5. bluekrissyspike

    bluekrissyspike bwa-hahahahaha!!!!!

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    some grow really fast. some grow slower. my plec grew from less than three inches to about 7 or 8 in just over a year. my lungfish grew from 8" to 25" in a year and a half. my angel fish is still growing and seems to be growing about a half inch everymonth. many others grow at about an inch a month or more. a lot of people do buy fish too large for their tanks because they are misinformed. i bet half or more of the fish lps sells in a year are killed by people who don't know what they are doing. time goes faster than expected sometimes and the next thing you know, that lil' half inch fishy is six or seven inches and growing fast when you haven't even had time to start saving up for a bigger tank yet. i am not perfect but if i had the chance i'd go back on a lot of my beginner fish purchases and get something a little more suitable for the tanks i already had. of course if i had i'd probably still just have one 10g
     
  6. bluekrissyspike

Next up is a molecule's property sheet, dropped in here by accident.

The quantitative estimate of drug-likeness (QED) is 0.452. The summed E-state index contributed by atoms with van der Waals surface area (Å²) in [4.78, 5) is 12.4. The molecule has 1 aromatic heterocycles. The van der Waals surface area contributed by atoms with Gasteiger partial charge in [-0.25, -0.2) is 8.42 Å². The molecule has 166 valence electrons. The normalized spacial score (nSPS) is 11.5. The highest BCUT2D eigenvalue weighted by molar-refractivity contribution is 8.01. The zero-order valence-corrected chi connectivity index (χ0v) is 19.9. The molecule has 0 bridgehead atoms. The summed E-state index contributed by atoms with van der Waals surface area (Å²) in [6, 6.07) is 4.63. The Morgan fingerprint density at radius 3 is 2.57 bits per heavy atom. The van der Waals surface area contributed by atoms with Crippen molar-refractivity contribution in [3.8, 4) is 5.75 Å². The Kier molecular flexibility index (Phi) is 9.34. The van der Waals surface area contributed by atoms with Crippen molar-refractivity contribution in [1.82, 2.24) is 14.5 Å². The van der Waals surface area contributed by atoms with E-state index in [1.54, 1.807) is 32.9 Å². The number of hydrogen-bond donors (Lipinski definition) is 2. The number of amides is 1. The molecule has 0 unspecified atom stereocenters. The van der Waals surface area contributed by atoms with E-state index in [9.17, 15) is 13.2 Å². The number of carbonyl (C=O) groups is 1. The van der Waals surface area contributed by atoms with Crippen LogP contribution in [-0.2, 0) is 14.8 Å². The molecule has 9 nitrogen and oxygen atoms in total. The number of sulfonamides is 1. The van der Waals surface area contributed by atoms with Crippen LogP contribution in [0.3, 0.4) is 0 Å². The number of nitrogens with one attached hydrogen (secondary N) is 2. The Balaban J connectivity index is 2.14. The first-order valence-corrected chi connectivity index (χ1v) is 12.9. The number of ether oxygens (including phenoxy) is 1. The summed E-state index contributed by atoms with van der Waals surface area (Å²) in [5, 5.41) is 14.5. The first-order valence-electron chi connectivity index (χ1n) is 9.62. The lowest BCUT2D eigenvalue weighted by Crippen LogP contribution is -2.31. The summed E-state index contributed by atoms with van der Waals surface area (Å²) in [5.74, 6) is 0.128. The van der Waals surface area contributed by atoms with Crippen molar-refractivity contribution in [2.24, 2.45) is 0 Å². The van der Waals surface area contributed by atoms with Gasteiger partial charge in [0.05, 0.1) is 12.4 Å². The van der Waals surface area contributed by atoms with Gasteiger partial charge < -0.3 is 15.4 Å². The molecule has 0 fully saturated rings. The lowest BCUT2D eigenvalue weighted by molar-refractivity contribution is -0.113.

bluekrissyspike bwa-hahahahaha!!!!!

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    also, most large fish grow really fast for the first couple years of their life and only slow down once they have reached close to their max size
     
  7. TMDragon

    TMDragon AC Members

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    :iagree: Assuming you keep your water pristine, a fish's growth rate would be determined by its species and the individual fish. For example, Silver Arownas grow 1''-1.5'' per month on average while young. Mine grew 1.25''-1.5'' per month until it hit about 15'' where it started to slow down a bit, but I've seen specimens that grew 2'' per month.

    There is also someone that owns a baby arapaima on MFK and kept a log on its growth. If I remember correctly, it grew 4''-6'' Per month.

    Backing up a bit though, Silver Arowanas grow to about 3 feet and Arapaimas reach 8-10 feet on average. Of course these are specialty fish.